"Is it possible, for example, for a Mhun to start as a miner and work her way up to a crafter?"
     
    It is possible. Less so in modern Moghedu than it was historically, because of the more regimented nature of Mhun society within the mountainhome - but nonetheless, possible. Flux within the lower castes is more common than a Mhun of the lower castes becoming a Merchant or a Priest. Crafter is about the best a Mhun of low status can reasonably hope for. It should be mentioned that castes don't matter outside of Moghedu - those Mhun that live elsewhere rarely define themselves in caste terms, but rather as 'Mhun'.

    "Were relationships between castes allowed, discouraged, or explicitly banned?"

    Relationships between castes are generally disapproved of, so in practice most marriages occur between members of the same caste.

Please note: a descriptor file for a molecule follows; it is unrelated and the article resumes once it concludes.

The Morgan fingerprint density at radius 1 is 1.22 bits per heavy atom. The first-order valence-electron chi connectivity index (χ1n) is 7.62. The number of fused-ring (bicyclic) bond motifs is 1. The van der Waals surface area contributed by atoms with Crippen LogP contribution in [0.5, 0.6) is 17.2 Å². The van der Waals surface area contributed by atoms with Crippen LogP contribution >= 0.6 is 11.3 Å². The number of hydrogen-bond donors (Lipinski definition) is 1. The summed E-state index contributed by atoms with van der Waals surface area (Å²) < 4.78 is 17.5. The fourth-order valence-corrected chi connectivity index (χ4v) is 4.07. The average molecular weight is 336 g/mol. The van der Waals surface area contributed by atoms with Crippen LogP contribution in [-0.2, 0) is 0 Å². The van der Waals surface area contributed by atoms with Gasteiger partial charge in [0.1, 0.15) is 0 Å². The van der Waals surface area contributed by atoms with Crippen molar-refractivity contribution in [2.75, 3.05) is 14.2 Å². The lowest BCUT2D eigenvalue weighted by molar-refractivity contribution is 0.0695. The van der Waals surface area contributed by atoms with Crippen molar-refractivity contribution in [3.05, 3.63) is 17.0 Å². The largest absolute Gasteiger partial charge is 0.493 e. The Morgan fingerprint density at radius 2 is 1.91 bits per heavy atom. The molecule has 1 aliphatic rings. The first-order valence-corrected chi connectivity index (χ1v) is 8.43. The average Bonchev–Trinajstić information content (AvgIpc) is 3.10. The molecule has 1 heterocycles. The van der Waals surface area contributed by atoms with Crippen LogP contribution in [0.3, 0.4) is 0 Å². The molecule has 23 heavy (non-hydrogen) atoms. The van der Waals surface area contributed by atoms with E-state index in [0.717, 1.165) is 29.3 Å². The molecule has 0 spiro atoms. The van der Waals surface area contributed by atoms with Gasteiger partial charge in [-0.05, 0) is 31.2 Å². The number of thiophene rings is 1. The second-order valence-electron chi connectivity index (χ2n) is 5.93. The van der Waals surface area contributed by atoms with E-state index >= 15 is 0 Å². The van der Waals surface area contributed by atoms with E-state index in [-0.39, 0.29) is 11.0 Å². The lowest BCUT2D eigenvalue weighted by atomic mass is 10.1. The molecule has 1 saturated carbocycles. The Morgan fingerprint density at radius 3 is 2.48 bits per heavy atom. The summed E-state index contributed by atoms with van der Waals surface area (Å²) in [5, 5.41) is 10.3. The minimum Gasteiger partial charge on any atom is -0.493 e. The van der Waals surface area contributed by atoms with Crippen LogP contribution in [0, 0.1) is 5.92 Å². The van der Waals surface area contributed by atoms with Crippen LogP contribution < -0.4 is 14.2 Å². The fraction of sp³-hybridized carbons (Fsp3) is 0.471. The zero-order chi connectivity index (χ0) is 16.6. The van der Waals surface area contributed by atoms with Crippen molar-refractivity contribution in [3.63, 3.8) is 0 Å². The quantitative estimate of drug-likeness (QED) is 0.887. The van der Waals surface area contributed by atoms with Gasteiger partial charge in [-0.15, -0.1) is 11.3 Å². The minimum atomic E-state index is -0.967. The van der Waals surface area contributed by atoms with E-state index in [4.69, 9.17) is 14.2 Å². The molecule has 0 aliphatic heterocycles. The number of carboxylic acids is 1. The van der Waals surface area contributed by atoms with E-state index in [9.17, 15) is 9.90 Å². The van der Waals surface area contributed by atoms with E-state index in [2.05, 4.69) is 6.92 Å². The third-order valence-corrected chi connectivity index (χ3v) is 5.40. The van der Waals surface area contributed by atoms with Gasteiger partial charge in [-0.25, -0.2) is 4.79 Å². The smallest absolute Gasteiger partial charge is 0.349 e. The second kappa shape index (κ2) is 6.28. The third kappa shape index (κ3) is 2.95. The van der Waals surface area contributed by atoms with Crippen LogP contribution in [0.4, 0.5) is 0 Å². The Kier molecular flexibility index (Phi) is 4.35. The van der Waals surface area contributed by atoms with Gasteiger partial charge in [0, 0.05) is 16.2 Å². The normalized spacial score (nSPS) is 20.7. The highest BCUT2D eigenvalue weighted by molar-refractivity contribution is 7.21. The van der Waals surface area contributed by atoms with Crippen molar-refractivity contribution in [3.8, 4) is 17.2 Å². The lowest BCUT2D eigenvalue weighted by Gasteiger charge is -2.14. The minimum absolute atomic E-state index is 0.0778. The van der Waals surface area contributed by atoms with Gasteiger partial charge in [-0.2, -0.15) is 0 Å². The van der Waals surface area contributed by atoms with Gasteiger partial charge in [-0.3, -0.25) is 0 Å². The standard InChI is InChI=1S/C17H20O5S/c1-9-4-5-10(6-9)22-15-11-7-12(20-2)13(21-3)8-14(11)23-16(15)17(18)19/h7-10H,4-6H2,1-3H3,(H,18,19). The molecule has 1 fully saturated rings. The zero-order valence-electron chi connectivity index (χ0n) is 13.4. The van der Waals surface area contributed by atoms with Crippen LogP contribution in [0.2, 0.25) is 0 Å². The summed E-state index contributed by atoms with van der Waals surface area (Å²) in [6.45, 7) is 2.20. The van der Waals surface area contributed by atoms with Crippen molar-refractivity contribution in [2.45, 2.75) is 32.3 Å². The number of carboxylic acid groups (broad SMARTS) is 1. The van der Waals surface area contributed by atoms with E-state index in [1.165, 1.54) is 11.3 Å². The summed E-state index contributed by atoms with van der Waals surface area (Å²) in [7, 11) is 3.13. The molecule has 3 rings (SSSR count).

"Are there extreme ways that Mhun worship differ from worship of the Gods of Sapience?"

    One major difference is that it is forbidden to make explicit art of the seven Spirits - abstracted, humanoid, Mhun statues tend to be the preferred depiction (that is, the statues are considered not to depict the Spirits, but rather Mhun who embody the qualities of the Spirits - a fine distinction), but to put any sort of physical description or appearance to the Spirits is considered a form of heresy and a means of opening the Mhun faith to outsiders. No physical description of the Mhun Spirits is recorded in Mhun scripture, nor attested by Mhun folklore. Structured, performed worship is rare, both due to suppression and Mhun values - Mhun are encouraged to see the Spirits in all aspects of existence, and their own lives and work as an extension of the Spirits' wills.